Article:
The Batten sisters were the daughters of James William and Emma Rebecca
Batten nee Todd. In 1879 the family came
to New Zealand on the Sobraon via Australia, and then settled in Lyttelton,
where they resided for some years. On
the 9 March 1891, they came to Taranaki and took
up land at Ketemarae, near Normanby where they went dairy farming. While there, the family took an active part
in church affairs especially in the work of the Anglican Church at Normanby. In 1901 the family settled at Tokaora, near the Waingongoro River, when the Waipapa
block was opened up.
England, James Batten had a friend, Thomas Barnardo, who has spent some years
studying medicine, hoping later to go to China as a medical missionary. Then after seeing some appalling things in London’s East End, where orphan boys
were sleeping outdoors with no coverings, or dying in the dark alleys from
starvation and neglect, he realised that there was vast work for him to do
right at hand without going to China. So he began his great work in the East End, and in 1866, under
the patronage of the famous Lord Shaftsbury, he had founded his children’s
Battens in New Zealand continued to take an interest in the work of their old friend, and
in 1905 Emma Batten and her daughters parcelled up some garments which they
thought might come in handy for Barnardo children and despatched them to the
homes. The gratitude received encouraged
the family to send more. Friends and
neighbours soon heard of these activities and began passing on their old
garments which were patiently sorted, washed and mended, and the NZ Shipping Co
(James Batten being a former employee) began shipping the packing cases, free
of charge. Flannelette was quite
reasonably priced then and Emma began buying it by the bolt, and she and her
daughters made it up into warm petticoats.
After a few years, the family began to include some soft toys.
Emma Batten died
on the 23 May
1930 at Tokaora,
aged 90 years, and was buried at the Hawera cemetery. After her death, the family carried on as
usual with the Barnardos parcels. Apart from the knitting and sewing they did
for the children, between them they made over 76,000 soft toys.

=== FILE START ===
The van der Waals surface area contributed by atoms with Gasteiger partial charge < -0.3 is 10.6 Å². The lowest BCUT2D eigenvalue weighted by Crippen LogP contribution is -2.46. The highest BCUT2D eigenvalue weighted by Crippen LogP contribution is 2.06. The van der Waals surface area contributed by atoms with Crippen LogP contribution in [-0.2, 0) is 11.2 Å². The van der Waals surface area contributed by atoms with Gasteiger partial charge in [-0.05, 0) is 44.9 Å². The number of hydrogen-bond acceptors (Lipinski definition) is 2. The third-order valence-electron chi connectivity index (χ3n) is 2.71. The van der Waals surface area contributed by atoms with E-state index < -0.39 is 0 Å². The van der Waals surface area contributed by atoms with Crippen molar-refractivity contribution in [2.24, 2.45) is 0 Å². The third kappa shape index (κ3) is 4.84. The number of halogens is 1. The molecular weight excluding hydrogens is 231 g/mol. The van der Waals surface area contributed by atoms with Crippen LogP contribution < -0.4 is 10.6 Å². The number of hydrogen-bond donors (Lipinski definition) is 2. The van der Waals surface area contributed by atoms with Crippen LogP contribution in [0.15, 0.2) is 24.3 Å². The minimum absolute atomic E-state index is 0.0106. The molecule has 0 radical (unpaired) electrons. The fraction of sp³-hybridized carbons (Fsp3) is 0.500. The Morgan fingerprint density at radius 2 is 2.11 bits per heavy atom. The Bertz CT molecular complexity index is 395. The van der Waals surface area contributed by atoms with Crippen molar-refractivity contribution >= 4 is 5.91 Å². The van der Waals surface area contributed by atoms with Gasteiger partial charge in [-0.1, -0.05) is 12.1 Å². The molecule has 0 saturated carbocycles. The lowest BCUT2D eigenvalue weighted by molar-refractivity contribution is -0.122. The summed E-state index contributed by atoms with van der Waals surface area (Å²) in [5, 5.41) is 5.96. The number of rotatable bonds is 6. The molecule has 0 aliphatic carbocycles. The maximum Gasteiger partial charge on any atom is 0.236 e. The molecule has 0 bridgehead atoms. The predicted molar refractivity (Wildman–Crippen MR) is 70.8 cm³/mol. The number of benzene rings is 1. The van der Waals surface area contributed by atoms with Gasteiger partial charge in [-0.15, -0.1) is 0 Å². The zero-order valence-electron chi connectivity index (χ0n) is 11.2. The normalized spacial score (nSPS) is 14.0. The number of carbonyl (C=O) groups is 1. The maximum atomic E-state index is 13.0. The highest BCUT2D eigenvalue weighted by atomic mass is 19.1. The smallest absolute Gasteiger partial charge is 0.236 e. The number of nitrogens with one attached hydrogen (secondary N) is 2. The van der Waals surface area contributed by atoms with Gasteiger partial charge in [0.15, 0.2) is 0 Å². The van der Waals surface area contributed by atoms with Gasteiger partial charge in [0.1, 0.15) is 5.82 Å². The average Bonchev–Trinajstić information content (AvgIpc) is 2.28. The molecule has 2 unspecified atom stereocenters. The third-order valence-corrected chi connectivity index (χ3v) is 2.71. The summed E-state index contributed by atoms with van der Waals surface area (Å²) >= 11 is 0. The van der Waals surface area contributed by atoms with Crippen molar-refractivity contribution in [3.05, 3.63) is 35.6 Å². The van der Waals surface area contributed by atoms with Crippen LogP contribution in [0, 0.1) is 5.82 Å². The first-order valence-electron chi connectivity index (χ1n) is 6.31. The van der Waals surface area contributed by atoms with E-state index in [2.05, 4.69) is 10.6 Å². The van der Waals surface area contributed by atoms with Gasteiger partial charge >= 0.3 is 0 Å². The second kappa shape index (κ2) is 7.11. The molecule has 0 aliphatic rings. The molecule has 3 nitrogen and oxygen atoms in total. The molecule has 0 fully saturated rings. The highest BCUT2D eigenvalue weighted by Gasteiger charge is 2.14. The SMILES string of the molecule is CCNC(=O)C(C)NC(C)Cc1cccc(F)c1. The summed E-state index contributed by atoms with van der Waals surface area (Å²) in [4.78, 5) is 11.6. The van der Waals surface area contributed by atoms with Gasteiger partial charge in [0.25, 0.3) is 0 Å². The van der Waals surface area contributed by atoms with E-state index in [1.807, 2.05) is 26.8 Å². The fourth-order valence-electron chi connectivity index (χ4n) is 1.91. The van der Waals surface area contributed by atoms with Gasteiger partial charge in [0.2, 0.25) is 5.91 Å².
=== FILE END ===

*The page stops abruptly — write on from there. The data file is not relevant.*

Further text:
May Lilian Batten was born on the 31 January 1869 in London. The day of her arrival in New Zealand was her 10th birthday, and as a special treat she was
the only passenger on board to be allowed ashore. She married William Hooper in 1905, and she
and her husband farmed on Ketemarae
Road, Normanby until his
death in 1916. She was a staunch church
worker for the Normanby Anglican Church and acted as organist in her younger
days. May Hooper died on the 26 March 1970 at Hawera aged 101 years and is buried at Hawera cemetery.
Ida Mary Batten
was born about 1870 in Loughton, Essex, England. She was a keen amateur
photographer, a painter and a musician of no mean order, playing the cello in
the family’s own orchestra. Ida was a
staunch worker for the Anglican Church and for many years was a member of the
church choir. She bought her first car
in 1930, when she was over 60 years of age and became a competent driver. Ida made a trip to Auckland in her
baby Austin. Ida Batten died on the 14 September 1960 at Hawera aged 90 years, and is buried at the Hawera cemetery.
Batten was born about 1876 in Essex, England. For 45 years, she assisted
her brother, Hamilton, with the farming activities on the family farm at Tokaora. During that
time she travelled twice to South Africa and England to see her sister (Norah Nettleton Cockerton)
and cousins. In the war years, Hilda and
her brother Hamilton, and sister Ida, took up spinning for the men of the
merchant navy and during the whole period skeined as
much as 280 pounds of wool, the sisters knitting most of the quantity into
comforts for the sailors. After the war,
they continued their spinning for Barnardo boys who were emigrating to face the
harsh Canadian winters. Hilda was a
regular attendee of St Mary’s Anglican Church, Hawera and was chief chorister
for many years. She was also a keen
member of the Tokaora branch of the WDFU and was an
enthusiastic gardener. Hilda Batten died
on the 20
January 1946 at Hawera, aged 70 years and
is buried at the Hawera cemetery.
Various obituaries and articles
Also see THE BATTEN FAMILY.